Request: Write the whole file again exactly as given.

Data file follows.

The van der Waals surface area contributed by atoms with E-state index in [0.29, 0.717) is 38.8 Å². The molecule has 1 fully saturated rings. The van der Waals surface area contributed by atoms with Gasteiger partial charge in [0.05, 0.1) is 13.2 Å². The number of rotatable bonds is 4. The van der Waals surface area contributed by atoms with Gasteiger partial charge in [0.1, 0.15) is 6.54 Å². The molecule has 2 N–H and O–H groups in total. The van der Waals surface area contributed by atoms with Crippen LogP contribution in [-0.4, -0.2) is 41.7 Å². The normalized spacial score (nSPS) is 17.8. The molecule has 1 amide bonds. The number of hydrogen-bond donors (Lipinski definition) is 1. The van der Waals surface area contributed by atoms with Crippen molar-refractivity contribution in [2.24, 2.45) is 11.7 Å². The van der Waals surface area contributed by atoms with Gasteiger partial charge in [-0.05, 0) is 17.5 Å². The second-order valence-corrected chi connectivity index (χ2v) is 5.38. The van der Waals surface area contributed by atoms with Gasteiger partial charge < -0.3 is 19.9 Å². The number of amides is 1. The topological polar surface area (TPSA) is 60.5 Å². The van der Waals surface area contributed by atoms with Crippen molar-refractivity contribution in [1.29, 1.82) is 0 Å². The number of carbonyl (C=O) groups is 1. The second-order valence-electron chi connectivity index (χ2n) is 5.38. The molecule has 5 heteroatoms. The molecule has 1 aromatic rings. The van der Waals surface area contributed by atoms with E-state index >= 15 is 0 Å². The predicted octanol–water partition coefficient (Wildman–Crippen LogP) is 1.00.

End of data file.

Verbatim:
The van der Waals surface area contributed by atoms with E-state index in [0.29, 0.717) is 38.8 Å². The molecule has 1 fully saturated rings. The van der Waals surface area contributed by atoms with Gasteiger partial charge in [0.05, 0.1) is 13.2 Å². The number of rotatable bonds is 4. The van der Waals surface area contributed by atoms with Gasteiger partial charge in [0.1, 0.15) is 6.54 Å². The molecule has 2 N–H and O–H groups in total. The van der Waals surface area contributed by atoms with Crippen LogP contribution in [-0.4, -0.2) is 41.7 Å². The normalized spacial score (nSPS) is 17.8. The molecule has 1 amide bonds. The number of hydrogen-bond donors (Lipinski definition) is 1. The van der Waals surface area contributed by atoms with Crippen molar-refractivity contribution in [2.24, 2.45) is 11.7 Å². The van der Waals surface area contributed by atoms with Gasteiger partial charge in [-0.05, 0) is 17.5 Å². The second-order valence-corrected chi connectivity index (χ2v) is 5.38. The van der Waals surface area contributed by atoms with Gasteiger partial charge < -0.3 is 19.9 Å². The number of amides is 1. The topological polar surface area (TPSA) is 60.5 Å². The van der Waals surface area contributed by atoms with Crippen molar-refractivity contribution in [1.29, 1.82) is 0 Å². The number of carbonyl (C=O) groups is 1. The second-order valence-electron chi connectivity index (χ2n) is 5.38. The molecule has 5 heteroatoms. The molecule has 1 aromatic rings. The van der Waals surface area contributed by atoms with E-state index >= 15 is 0 Å². The predicted octanol–water partition coefficient (Wildman–Crippen LogP) is 1.00.